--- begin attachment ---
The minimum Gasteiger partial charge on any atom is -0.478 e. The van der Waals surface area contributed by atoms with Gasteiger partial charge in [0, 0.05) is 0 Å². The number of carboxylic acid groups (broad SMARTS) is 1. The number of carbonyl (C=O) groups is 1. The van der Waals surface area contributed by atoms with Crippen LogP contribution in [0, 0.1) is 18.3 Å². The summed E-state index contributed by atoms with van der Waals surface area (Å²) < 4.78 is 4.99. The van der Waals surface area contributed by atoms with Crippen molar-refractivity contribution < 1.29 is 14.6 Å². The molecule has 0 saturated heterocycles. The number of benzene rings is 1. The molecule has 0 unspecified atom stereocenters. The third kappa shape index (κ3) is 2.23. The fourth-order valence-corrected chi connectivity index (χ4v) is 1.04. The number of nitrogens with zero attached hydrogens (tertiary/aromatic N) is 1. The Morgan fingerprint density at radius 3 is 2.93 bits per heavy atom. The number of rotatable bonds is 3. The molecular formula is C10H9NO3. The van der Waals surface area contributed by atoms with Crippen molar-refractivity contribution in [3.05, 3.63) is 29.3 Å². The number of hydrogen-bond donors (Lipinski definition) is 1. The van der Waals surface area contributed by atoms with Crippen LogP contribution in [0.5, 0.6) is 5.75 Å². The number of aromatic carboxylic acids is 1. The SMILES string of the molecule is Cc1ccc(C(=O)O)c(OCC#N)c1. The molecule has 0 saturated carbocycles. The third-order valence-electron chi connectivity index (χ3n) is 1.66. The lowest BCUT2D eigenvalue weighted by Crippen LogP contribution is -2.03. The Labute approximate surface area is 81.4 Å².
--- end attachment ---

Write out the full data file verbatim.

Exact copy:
The minimum Gasteiger partial charge on any atom is -0.478 e. The van der Waals surface area contributed by atoms with Gasteiger partial charge in [0, 0.05) is 0 Å². The number of carboxylic acid groups (broad SMARTS) is 1. The number of carbonyl (C=O) groups is 1. The van der Waals surface area contributed by atoms with Crippen LogP contribution in [0, 0.1) is 18.3 Å². The summed E-state index contributed by atoms with van der Waals surface area (Å²) < 4.78 is 4.99. The van der Waals surface area contributed by atoms with Crippen molar-refractivity contribution < 1.29 is 14.6 Å². The molecule has 0 saturated heterocycles. The number of benzene rings is 1. The molecule has 0 unspecified atom stereocenters. The third kappa shape index (κ3) is 2.23. The fourth-order valence-corrected chi connectivity index (χ4v) is 1.04. The number of nitrogens with zero attached hydrogens (tertiary/aromatic N) is 1. The Morgan fingerprint density at radius 3 is 2.93 bits per heavy atom. The number of rotatable bonds is 3. The molecular formula is C10H9NO3. The van der Waals surface area contributed by atoms with Crippen molar-refractivity contribution in [3.05, 3.63) is 29.3 Å². The number of hydrogen-bond donors (Lipinski definition) is 1. The van der Waals surface area contributed by atoms with Crippen LogP contribution in [0.5, 0.6) is 5.75 Å². The number of aromatic carboxylic acids is 1. The SMILES string of the molecule is Cc1ccc(C(=O)O)c(OCC#N)c1. The molecule has 0 saturated carbocycles. The third-order valence-electron chi connectivity index (χ3n) is 1.66. The lowest BCUT2D eigenvalue weighted by Crippen LogP contribution is -2.03. The Labute approximate surface area is 81.4 Å².